As shown in
With respect to the optical waveguides 220, while illustrated as more than two waveguides crossing at a single point, no more than two of the waveguides 220-1 through 220-16 should cross each other at any single point. Furthermore, the waveguides should preferably cross each other at steep angles of incidence so that signal cross-talk is avoided. Such a structure is possible to construct using semiconductor manufacturing techniques to be described below, or can be constructed using optical fibers.
Further, the waveguides 220-1 through 220-16 will typically be constructed having bends. As known to those having ordinary skill in the art, bends can be fabricated in the waveguides 220-1 through 220-16 by, for example, patterning bends in the semiconductor material or by using the principles of total internal reflection. Total internal reflection can be achieved by, for example, etching reflective vertical walls at adequately sharp corners of the waveguide structure in accordance with Snell's law as known to those having ordinary skill in the art.
The maximum number of switching elements through which a signal passes when traversing the optical switch engine 200 is lower than in a comparable matrix switch. For example, for the N×N optical switch engine 200 where N is a power of 2, an optical signal passes through 2j1×2 switches, where 2j=N. In contrast, the longest path through a matrix switch requires that the signal pass through 2N−1 switches.
For N=4, j=2 and thus for the optical switch engine 200, the maximum number of switch elements through which a signal must pass is 4, while for a matrix switch, the maximum number of switch elements through which a signal must pass is 7. This difference is significant when applied to optical switches having a large number (on the order of 128) inputs and outputs, and can result in a significant difference in signal-to-noise ratio between signals traversing a matrix switch architecture. Furthermore, for the 2N (1×N) architecture of the optical switch engine 200, the difference in signal-to-noise ratio between optical signals is significantly reduced.
The optical signal on connection 402 is divided whereby preferably one-half of the light intensity enters waveguide portion 404 and the other half enters waveguide portion 406. Depending upon the manner in which the amplifiers 410 and 412 are biased, the light will either be transmitted or attenuated through the amplifiers 410 and 412. For example, in order to direct and amplify the optical signal through the amplifier 410 towards waveguide portion 414, the amplifier 410 should be forward biased while the amplifier 412 will be oppositely biased with respect to the amplifier 410.
When the amplifiers 410 and 412 are reverse biased they form very effective attenuators, thereby preventing the optical signal from passing through the amplifier into the subsequent waveguide portion. When the amplifier 410 is forward biased, the optical signal is transferred into waveguide portion 414 where the light intensity is again divided into waveguide portions 418 and 420. The 1×2 switch element 407 operates in similar manner to that described above with respect to the 1×2 switch element 405. In this manner, the light signal entering waveguide portion 402 can be directed by the 1×4 semiconductor based switch element 400 into any of the waveguide portions 440, 442, 444 or 446.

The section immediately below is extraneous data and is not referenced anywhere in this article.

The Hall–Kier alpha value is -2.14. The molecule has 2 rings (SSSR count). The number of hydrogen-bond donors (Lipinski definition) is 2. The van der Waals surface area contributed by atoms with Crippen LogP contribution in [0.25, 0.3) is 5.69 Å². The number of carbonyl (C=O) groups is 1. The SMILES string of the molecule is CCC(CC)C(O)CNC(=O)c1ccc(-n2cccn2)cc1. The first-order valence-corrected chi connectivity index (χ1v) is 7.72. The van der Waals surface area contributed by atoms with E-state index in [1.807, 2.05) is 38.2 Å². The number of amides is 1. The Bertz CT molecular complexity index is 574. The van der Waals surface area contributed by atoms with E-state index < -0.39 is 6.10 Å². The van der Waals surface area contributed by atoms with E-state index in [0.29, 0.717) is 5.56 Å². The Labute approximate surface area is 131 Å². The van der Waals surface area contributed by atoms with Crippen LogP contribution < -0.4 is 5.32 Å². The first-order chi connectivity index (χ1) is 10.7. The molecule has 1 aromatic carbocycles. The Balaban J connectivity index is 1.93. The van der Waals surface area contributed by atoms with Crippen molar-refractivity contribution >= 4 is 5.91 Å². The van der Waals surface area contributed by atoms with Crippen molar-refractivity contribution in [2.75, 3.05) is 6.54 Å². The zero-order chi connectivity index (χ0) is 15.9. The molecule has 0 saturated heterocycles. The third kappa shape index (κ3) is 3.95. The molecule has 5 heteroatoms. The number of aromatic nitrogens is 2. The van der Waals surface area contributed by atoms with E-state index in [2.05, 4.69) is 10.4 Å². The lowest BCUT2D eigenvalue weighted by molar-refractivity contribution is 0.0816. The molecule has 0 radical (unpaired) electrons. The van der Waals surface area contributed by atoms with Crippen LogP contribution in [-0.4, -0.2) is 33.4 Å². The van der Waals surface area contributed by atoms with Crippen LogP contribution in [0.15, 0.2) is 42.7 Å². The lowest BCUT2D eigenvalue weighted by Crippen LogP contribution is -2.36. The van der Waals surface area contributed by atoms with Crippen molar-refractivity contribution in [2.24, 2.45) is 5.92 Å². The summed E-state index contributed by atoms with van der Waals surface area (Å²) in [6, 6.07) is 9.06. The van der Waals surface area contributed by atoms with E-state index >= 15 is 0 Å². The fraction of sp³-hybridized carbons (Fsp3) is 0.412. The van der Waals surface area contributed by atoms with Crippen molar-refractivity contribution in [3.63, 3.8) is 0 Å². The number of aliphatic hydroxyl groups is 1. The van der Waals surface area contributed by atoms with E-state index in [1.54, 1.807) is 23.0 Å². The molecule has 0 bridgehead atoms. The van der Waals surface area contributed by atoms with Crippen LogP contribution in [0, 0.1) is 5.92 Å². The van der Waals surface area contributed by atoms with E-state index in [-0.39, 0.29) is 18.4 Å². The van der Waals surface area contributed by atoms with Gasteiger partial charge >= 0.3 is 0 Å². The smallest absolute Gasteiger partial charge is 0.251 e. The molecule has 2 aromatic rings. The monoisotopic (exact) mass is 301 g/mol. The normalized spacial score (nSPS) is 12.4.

Further, assuming that a signal is to be directed from, for example, waveguide portion 402 to waveguide portion 440, the 2N(1×N) architecture allows for the desired signal to be selected twice (first in amplifier 405 and then again in amplifier 407), thereby providing double the cross-talk rejection. Because the signal-to-noise ratio of a signal degrades each time a crosspoint (amplifiers 405, 407 and 409 in
Referring now to
In this example, the active layer 510 is structured so that light having a wavelength of approximately 1.3 to 1.55 micrometers (μm), or microns, can be amplified by the amplifiers and directed by the low loss waveguides to be described below. A GaInAs contact layer 514 is grown over the GaInAsP upper cladding layer 512. The upper cladding layer 512 and lower cladding layer 508 are oppositely doped either n type or p type depending upon the bias desired for the particular application so that a pn junction is formed between the upper cladding layer 512 and the lower cladding layer 508. An electrical contact 502 is applied to the surface of the InP substrate 504 opposite that of the InP buffer layer 506.
It will be apparent to those skilled in the art that many modifications and variations may be made to the preferred embodiments in accordance with the present invention, as set forth above, without departing substantially from the principles of the present invention. All such modifications and variations are intended to be included herein within the scope of the present invention, as defined in the claims that follow.
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|U.S. Classification||385/16, 385/17|
|International Classification||H01S5/026, G02F1/025, G02F1/313, H04Q11/00|
|Cooperative Classification||H04Q2011/0039, H04Q11/0066, H04Q11/0005, G02F1/3138|
|European Classification||H04Q11/00P2, G02F1/313T2|
|May 15, 2003||AS||Assignment|
Owner name: AGILENT TECHNOLOGIES, INC., COLORADO
Free format text: ASSIGNMENT OF ASSIGNORS INTEREST;ASSIGNORS:FOUQUET, JULIE E.;LEMOFF, BRIAN E.;REEL/FRAME:013659/0038
Effective date: 20021203
|Feb 22, 2006||AS||Assignment|
Owner name: AVAGO TECHNOLOGIES GENERAL IP PTE. LTD., SINGAPORE
Free format text: ASSIGNMENT OF ASSIGNORS INTEREST;ASSIGNOR:AGILENT TECHNOLOGIES, INC.;REEL/FRAME:017207/0020
Effective date: 20051201
|May 25, 2006||AS||Assignment|
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|May 7, 2013||AS||Assignment|
Owner name: AVAGO TECHNOLOGIES GENERAL IP (SINGAPORE) PTE. LTD